(?; 135), a. [OE. vertuous, OF. vertuos, vertuous, F. vertueux, fr. L. Virtuous. See Virtue, and cf. Virtuoso.] 1. Possessing or exhibiting virtue. Specifically: --
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(a) Exhibiting manly courage and strength; valorous; valiant; brave. [Obs.]
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Old Priam's son, amongst them all, was chiefly virtuous.
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(b) Having power or efficacy; powerfully operative; efficacious; potent. [Obs.] Chaucer.
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Lifting up his virtuous staff on high,
He smote the sea, which calmd was with speed.
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Every virtuous plant and healing herb.
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(c) Having moral excellence; characterized by morality; upright; righteous; pure; as, a virtuous action.
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The virtuous mind that ever walks attended
By a strong siding champion, conscience.
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2. Chaste; pure; -- applied especially to women.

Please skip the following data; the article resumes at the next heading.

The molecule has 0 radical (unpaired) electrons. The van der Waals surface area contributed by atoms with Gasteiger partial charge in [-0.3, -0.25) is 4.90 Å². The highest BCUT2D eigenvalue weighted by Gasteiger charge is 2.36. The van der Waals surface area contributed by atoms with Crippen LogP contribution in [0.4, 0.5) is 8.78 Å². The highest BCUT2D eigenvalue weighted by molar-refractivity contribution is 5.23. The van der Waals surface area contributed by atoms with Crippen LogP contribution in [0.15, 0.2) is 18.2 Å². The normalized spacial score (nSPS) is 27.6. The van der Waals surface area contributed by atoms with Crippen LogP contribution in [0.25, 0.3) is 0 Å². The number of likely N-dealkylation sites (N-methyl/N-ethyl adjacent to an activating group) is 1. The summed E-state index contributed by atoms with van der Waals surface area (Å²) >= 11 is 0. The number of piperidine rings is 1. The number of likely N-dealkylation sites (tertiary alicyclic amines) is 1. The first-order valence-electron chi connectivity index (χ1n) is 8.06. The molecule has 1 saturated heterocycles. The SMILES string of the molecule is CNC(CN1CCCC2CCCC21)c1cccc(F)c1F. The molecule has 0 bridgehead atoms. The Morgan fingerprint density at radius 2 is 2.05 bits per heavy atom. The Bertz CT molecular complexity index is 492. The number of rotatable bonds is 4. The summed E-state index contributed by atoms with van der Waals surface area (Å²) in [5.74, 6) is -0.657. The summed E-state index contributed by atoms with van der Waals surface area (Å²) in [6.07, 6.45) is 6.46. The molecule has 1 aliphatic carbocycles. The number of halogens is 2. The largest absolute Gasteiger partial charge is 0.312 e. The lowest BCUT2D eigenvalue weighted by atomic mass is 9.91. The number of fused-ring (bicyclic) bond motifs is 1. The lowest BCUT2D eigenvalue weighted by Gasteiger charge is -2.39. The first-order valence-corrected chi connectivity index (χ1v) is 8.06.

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Mistress Ford . . . the virtuous creature, that hath the jealous fool to her husband.
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-- Vir"tu*ous*ly, adv. -- Vir"tu*ous*ness, n.
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(?), } n. [Cf. F. virulence, L. virulentia an offensive odor, a stench.] 1. The quality or state of being virulent or venomous; poisonousness; malignancy.
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2. Extreme bitterness or malignity of disposition. "Refuted without satirical virulency." Barrow.
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The virulence of one declaimer, or the profundities and sublimities of the other.
I. Taylor.
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Tue 25th February 2020